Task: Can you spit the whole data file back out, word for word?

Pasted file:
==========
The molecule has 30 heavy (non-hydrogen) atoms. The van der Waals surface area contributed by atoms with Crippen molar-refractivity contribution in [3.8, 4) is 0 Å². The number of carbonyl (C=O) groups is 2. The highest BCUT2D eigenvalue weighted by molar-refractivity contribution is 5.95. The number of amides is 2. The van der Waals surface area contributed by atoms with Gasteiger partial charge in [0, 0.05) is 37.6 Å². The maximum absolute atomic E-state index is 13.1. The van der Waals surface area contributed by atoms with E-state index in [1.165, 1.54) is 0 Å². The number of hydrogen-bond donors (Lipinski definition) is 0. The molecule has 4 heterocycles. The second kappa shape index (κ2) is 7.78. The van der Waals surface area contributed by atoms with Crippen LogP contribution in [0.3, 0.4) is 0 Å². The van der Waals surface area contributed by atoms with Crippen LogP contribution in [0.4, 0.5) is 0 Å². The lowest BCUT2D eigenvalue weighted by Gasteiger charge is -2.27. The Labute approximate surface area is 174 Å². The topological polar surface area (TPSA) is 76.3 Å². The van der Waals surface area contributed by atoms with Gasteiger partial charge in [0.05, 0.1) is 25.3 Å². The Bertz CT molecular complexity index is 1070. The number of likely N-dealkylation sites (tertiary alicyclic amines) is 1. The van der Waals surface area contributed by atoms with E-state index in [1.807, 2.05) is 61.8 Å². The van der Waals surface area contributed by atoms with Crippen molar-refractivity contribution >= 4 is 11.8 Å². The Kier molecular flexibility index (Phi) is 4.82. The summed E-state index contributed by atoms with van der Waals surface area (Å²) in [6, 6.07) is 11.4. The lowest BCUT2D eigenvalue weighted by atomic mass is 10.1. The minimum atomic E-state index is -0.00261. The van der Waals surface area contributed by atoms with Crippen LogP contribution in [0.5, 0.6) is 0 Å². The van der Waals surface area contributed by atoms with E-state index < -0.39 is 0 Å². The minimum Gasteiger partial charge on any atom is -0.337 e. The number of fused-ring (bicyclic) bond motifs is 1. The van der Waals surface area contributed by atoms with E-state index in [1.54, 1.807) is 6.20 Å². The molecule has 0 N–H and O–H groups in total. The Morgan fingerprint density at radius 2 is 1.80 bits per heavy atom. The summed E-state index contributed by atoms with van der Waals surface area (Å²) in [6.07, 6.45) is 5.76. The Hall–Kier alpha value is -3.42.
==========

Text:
The molecule has 30 heavy (non-hydrogen) atoms. The van der Waals surface area contributed by atoms with Crippen molar-refractivity contribution in [3.8, 4) is 0 Å². The number of carbonyl (C=O) groups is 2. The highest BCUT2D eigenvalue weighted by molar-refractivity contribution is 5.95. The number of amides is 2. The van der Waals surface area contributed by atoms with Gasteiger partial charge in [0, 0.05) is 37.6 Å². The maximum absolute atomic E-state index is 13.1. The van der Waals surface area contributed by atoms with E-state index in [1.165, 1.54) is 0 Å². The number of hydrogen-bond donors (Lipinski definition) is 0. The molecule has 4 heterocycles. The second kappa shape index (κ2) is 7.78. The van der Waals surface area contributed by atoms with Crippen LogP contribution in [0.3, 0.4) is 0 Å². The van der Waals surface area contributed by atoms with Crippen LogP contribution in [0.4, 0.5) is 0 Å². The lowest BCUT2D eigenvalue weighted by Gasteiger charge is -2.27. The Labute approximate surface area is 174 Å². The topological polar surface area (TPSA) is 76.3 Å². The van der Waals surface area contributed by atoms with Gasteiger partial charge in [0.05, 0.1) is 25.3 Å². The Bertz CT molecular complexity index is 1070. The number of likely N-dealkylation sites (tertiary alicyclic amines) is 1. The van der Waals surface area contributed by atoms with E-state index in [1.807, 2.05) is 61.8 Å². The van der Waals surface area contributed by atoms with Crippen molar-refractivity contribution >= 4 is 11.8 Å². The Kier molecular flexibility index (Phi) is 4.82. The summed E-state index contributed by atoms with van der Waals surface area (Å²) in [6, 6.07) is 11.4. The lowest BCUT2D eigenvalue weighted by atomic mass is 10.1. The minimum atomic E-state index is -0.00261. The van der Waals surface area contributed by atoms with Crippen LogP contribution in [0.5, 0.6) is 0 Å². The van der Waals surface area contributed by atoms with E-state index < -0.39 is 0 Å². The minimum Gasteiger partial charge on any atom is -0.337 e. The number of fused-ring (bicyclic) bond motifs is 1. The van der Waals surface area contributed by atoms with E-state index in [1.54, 1.807) is 6.20 Å². The molecule has 0 N–H and O–H groups in total. The Morgan fingerprint density at radius 2 is 1.80 bits per heavy atom. The summed E-state index contributed by atoms with van der Waals surface area (Å²) in [6.07, 6.45) is 5.76. The Hall–Kier alpha value is -3.42.